In many applications only a small number of different entries need to be made. It is faster to press a marked key than to enter a string of data. You are also less likely to make mistakes.
The overlay keyboards works by having a membrane keyboard that has a number of areas/ keys on it. An overlay is put on top of the keyboard so that the user can select a specific for a particular entry. The computer is programmed to respond to each key in an appropriate manner.
In some applications the concept keyboard application is replaced by a touch sensitive screen.
The user touches the screen and the computer is programmed to respond in an appropriate way.
One advantage of this method is that the program can change the screen layout at any time, and is possible to have several different menus (a bit like swapping the overlays on an overlay keyboard). These kind of terminals are used when the fast selection of information is important.
Not strictly specking input devices but pointing devices can be used to control a computer or select items from a menu. These include a mice, joysticks, tracker balls and touch screens.
These will convert an audio signal into a digital form that can be stored and processed by a computer.
These will convert a video signal into a digital form that can be stored and processed by a computer. These are useful for capturing pictures of three dimensional objects.
These will convert an image on a flat sheet of paper into a digital form that can be stored and processed by a computer.
The speed, resolution, data transfer rate and connecter interface are essential features of a scanner.
How a scanner works
For a black and white picture the scanner measures the reflected light from each position on the paper (Say at 100 dots per inch). If the reflected light is above a certain level the dot is assumed to be white which is recorded as the digit 1.
If the reflected light is below the certain level the dot is assumed to be black and recorded as the digit 0. The picture is thus made up of a string of 0’s and 1’s like 01101101110011010101100. This is in digital form.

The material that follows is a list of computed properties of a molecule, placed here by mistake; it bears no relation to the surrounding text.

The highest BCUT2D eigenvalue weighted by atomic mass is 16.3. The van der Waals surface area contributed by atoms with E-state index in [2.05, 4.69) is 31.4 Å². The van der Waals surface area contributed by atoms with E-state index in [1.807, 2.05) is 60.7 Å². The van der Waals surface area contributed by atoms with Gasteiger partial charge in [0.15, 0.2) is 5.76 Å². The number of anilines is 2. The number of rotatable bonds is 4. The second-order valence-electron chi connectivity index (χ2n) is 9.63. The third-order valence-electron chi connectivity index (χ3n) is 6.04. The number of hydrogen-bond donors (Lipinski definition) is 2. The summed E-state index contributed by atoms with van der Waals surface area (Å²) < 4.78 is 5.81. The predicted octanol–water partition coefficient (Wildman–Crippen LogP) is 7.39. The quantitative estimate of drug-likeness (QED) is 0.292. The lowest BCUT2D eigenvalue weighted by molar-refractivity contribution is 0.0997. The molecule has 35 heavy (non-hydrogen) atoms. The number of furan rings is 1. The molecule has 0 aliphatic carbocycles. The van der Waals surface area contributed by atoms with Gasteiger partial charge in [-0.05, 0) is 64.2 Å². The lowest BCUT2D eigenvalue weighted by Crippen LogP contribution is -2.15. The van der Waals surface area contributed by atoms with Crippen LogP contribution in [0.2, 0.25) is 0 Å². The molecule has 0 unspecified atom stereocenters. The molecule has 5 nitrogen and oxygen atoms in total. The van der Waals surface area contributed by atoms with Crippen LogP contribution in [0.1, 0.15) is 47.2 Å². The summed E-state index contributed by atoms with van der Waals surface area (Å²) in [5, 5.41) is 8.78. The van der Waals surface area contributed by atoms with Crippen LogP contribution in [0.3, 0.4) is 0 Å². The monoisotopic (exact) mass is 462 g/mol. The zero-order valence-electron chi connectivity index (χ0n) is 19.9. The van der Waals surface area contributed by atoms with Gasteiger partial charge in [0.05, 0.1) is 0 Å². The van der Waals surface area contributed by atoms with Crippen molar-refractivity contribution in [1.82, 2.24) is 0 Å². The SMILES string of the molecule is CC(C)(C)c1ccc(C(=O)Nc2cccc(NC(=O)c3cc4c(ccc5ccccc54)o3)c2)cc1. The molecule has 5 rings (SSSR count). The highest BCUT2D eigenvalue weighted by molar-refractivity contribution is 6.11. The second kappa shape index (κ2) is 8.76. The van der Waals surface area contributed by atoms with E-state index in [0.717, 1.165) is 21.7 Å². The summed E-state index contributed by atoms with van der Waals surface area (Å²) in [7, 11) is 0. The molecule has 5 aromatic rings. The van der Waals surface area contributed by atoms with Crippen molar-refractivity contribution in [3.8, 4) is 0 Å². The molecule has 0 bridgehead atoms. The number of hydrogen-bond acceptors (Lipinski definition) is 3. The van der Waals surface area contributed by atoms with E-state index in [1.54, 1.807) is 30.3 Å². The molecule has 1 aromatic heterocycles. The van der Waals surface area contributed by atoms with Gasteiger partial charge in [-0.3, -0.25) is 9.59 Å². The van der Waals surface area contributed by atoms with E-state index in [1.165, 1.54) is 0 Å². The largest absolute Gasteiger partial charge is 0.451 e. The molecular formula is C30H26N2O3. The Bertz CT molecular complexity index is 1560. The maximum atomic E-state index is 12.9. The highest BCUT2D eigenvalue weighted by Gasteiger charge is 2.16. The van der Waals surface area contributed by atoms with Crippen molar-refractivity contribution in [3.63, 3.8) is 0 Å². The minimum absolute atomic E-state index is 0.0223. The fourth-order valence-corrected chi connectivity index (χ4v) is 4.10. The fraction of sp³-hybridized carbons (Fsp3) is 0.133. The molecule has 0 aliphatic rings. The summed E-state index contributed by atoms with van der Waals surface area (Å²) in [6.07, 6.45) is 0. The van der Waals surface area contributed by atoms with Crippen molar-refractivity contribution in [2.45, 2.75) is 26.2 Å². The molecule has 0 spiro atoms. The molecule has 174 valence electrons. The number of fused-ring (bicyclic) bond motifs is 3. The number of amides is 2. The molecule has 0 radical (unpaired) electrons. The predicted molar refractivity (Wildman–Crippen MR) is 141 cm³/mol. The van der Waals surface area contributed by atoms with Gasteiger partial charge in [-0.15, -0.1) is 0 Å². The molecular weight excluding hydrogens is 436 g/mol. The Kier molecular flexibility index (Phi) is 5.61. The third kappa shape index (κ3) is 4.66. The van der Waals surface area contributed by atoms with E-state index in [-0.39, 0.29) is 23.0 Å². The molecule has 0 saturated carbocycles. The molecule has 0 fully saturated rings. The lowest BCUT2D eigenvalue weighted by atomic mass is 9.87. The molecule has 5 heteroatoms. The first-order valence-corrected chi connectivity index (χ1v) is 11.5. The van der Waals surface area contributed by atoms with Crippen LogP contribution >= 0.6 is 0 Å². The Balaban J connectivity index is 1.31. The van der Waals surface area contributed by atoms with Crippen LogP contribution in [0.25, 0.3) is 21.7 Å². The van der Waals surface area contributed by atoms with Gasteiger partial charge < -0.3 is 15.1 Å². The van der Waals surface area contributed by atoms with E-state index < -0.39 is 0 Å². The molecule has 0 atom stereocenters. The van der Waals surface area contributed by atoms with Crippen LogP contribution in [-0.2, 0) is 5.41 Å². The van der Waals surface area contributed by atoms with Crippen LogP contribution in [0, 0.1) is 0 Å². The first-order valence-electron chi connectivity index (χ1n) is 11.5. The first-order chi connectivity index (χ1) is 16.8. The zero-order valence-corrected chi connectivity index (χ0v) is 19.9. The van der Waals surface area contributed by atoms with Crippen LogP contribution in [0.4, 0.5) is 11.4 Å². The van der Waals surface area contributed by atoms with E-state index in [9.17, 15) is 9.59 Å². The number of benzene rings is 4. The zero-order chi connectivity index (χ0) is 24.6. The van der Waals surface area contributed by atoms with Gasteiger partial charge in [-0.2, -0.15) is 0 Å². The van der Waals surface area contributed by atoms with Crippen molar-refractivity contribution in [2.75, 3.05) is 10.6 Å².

For a grey scale picture each dot may be one of several different shades of grey and this cannot be represented by just 0’s and 1’s is used to represent a shade. So for example
11111110= Light grey
00000001= Dark grey
Using an 8-bit code like the one above gives us 256 different possible codes and so 256 possible shades of grey.
For a colour picture a similar technique is used. Normally 3 different lights are shone on the picture and the reflected light from each is used to measure the colour value.
Different colours are then represented using a collection of 0’s and 1’s as above. An 8-bit code will give us 256 colours. A 16 bit code will give us 65536 colours.
Input methods that use a keyboard usually involve the transcription of the source data from the source document. This process clearly creates extra work, and if verification is employed to reduce errors made during transcription then the workload and the time taken is increased still further
Documents readers are an automated method for putting data from the source document without the use of a keyboard.
In most cases the data will be read by the document ready and stored on magnetic tape or disc ready for batch processing.
Optical Mark Reading (OMR)
Here the marks are detected optically measuring reflected light. The readers use CLOCK MARKS to determine which areas of the card to read, so the cards can vary in size and in format. Coding methods need to be employed to allow the marks to represent different types of data so the range of the data that can be represented is limited.
The original source document can be pre-marked by the computer so that turnaround documents can be used (i.e. Documents that are produced by the computer, have some information added and then are re-input to the computer). Special care needs to be taken over correction procedures so that badly marked or damaged documents do not cause confusion in the system.
-Fairly reliable – Unsuitable for alphabetic data
-No special marking equipment needed
-Can be used for turnaround documents
Optical character recognition (OCR)
Here carefully produced characters can be read by the machine. It is possible for documents typed on a normal typewriter or computer printer or even carefully hand printed documents to be read. The reliability of the reading depends on the clarity of the shape of the characters. The reader will expect a particular design of character (font) to be used.
OCR is now quite common, and examples of OCR turnaround documents may be found on Gas and Electricity bills where the bill has figures printed on by the computer which can be read by OCR and enable the transfer of funds to take place.
-Natural method for non-technical users -Cost of OCR readers
-Data may be read by people -Not as reliable as OMR
-Careful hand printing may be used
Magnetic Ink Character Recognition (MICR)
Here the characters are printed in special ink, which may be magnetised.
Fonts used enable accurate reading of data.
The typical example of this is it is used on bank cheques.
Commonly used in fashion shops
Commonly used in supermarkets
Used for credit cards
Not yet good enough to become widely adopted
Progress being made on this but mainly used in specialist applications and with something other than normal handwriting e.g. PDAs.